TUESDAY, Dec. 6, 2022 (HealthDay News) -- Minority children are significantly less likely to have had surgery in the prior 12 months than White children, according to a study published in the December issue of the Journal of Pediatric Surgery.
Ethan L. Sanford, M.D., from the University of Texas Southwestern Medical Center in Dallas, and colleagues evaluated the odds of surgery among U.S. children in the past 12 months by race/ethnicity. The analysis included data from 219,098 children participating in the U.S. National Health Interview Survey (1999 to 2018).
The researchers found that overall, 4.9 percent of children received surgery. When adjusting for relevant covariates, Black (adjusted odds ratio, 0.54), Asian (adjusted odds ratio, 0.39), and Hispanic (adjusted odds ratio, 0.62) children had lower odds of surgery than White children. Emergent or urgent surgery was more likely among Hispanic children (adjusted odds ratio, 1.71).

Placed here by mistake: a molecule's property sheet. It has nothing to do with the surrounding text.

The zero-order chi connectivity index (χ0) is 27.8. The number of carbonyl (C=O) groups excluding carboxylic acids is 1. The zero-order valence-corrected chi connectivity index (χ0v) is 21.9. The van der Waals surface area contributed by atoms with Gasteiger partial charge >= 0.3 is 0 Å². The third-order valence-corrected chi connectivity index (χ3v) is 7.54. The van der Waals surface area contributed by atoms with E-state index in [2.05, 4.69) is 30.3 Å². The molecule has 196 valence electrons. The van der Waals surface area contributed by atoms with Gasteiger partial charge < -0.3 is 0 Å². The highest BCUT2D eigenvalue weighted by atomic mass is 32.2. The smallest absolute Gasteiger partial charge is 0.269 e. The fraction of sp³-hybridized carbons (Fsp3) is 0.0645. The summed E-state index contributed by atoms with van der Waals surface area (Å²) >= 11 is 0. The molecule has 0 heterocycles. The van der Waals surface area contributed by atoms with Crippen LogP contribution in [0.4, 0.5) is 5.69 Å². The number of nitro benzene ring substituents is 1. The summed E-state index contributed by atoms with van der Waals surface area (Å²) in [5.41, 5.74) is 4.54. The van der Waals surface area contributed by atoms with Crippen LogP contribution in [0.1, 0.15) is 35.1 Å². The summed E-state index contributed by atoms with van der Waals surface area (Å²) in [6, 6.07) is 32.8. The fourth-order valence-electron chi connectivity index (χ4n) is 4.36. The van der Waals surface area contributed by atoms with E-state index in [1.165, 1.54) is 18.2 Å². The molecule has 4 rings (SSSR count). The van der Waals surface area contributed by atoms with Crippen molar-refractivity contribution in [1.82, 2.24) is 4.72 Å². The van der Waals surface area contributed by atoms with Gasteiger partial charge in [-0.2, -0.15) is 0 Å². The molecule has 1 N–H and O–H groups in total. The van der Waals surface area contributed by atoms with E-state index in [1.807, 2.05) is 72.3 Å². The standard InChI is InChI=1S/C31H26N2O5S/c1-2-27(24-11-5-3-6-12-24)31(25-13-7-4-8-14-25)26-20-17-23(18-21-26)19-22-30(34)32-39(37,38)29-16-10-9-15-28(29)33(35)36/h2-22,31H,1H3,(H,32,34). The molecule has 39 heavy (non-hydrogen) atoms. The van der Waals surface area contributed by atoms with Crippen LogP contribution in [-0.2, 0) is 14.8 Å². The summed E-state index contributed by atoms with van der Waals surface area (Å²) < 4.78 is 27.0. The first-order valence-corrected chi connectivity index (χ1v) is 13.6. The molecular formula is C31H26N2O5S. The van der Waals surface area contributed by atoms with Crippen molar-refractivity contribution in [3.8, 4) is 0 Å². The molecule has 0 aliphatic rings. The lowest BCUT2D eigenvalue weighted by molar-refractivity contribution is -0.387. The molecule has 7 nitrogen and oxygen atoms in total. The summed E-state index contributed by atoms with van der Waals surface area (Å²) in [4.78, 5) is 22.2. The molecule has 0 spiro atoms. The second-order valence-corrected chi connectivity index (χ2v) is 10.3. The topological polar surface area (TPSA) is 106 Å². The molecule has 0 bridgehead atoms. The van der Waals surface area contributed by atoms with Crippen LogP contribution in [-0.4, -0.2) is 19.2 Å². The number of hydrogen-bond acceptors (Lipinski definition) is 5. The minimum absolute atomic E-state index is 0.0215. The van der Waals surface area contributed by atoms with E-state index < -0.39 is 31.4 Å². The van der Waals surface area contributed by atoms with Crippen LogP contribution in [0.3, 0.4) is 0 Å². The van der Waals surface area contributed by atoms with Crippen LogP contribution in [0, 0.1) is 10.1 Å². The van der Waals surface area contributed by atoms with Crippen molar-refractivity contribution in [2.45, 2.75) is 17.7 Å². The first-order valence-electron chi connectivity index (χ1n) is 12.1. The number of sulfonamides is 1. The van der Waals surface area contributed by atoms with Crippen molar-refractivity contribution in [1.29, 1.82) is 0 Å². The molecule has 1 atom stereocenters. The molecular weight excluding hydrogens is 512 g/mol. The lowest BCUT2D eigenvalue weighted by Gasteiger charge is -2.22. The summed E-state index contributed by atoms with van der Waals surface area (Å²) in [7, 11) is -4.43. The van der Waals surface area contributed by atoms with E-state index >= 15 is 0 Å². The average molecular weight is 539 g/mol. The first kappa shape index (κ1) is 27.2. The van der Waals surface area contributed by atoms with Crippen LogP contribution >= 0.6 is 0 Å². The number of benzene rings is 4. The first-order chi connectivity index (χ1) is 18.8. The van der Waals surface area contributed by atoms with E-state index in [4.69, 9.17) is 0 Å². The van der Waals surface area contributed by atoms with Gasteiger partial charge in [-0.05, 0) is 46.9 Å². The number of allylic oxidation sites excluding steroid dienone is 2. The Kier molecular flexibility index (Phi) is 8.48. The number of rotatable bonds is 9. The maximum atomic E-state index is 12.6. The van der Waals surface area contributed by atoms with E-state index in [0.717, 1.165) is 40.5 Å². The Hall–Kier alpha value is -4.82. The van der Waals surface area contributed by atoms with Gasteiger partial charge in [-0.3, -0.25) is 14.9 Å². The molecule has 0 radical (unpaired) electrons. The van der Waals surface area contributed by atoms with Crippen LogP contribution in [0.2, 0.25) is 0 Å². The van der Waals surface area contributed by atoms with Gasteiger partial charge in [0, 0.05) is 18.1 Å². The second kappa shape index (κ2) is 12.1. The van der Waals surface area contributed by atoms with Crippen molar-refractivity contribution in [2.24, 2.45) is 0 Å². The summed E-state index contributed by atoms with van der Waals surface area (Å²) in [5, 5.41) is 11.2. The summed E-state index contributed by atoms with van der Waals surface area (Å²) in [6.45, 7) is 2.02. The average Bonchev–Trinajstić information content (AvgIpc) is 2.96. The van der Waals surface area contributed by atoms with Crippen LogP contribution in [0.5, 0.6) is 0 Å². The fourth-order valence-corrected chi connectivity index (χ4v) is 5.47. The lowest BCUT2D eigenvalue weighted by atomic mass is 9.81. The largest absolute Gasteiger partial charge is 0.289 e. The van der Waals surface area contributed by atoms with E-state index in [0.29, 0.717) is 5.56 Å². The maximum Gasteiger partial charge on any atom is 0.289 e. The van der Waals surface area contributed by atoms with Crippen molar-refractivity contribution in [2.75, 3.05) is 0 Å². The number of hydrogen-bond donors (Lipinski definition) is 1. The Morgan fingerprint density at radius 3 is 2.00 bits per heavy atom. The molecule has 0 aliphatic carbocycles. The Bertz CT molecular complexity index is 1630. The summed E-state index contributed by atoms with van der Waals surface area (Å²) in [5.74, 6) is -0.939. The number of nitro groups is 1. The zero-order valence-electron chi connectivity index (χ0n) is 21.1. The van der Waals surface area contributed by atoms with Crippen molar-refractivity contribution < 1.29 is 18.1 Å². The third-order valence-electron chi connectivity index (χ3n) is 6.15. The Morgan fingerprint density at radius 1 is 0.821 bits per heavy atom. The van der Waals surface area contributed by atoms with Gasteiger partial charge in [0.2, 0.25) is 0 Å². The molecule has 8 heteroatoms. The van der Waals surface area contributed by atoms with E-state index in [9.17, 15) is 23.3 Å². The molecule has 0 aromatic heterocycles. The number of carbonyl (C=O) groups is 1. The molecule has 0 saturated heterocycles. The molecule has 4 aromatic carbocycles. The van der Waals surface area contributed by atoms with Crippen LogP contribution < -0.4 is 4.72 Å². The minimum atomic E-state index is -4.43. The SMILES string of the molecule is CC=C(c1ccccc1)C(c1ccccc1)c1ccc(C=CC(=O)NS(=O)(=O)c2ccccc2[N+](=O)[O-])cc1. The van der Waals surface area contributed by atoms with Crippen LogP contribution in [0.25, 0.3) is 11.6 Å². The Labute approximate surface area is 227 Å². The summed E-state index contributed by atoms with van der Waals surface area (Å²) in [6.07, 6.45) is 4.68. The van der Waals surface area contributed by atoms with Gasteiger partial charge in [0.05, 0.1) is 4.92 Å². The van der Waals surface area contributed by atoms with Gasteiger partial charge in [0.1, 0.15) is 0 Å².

"These data raise the concern that minority children are less likely to receive indicated surgery at the most opportune time. Additionally, if surgery is omitted or delayed, minority children may have worsening disease that then requires more emergent care, which carries more risk," Sanford said in a statement. "We hope that this work helps to reduce disparities in surgical access for minority children by raising awareness among clinicians, increasing monitoring so that any disparities can be identified expeditiously, stimulating rapid-cycle quality improvement when disparities are identified, and prompting further research."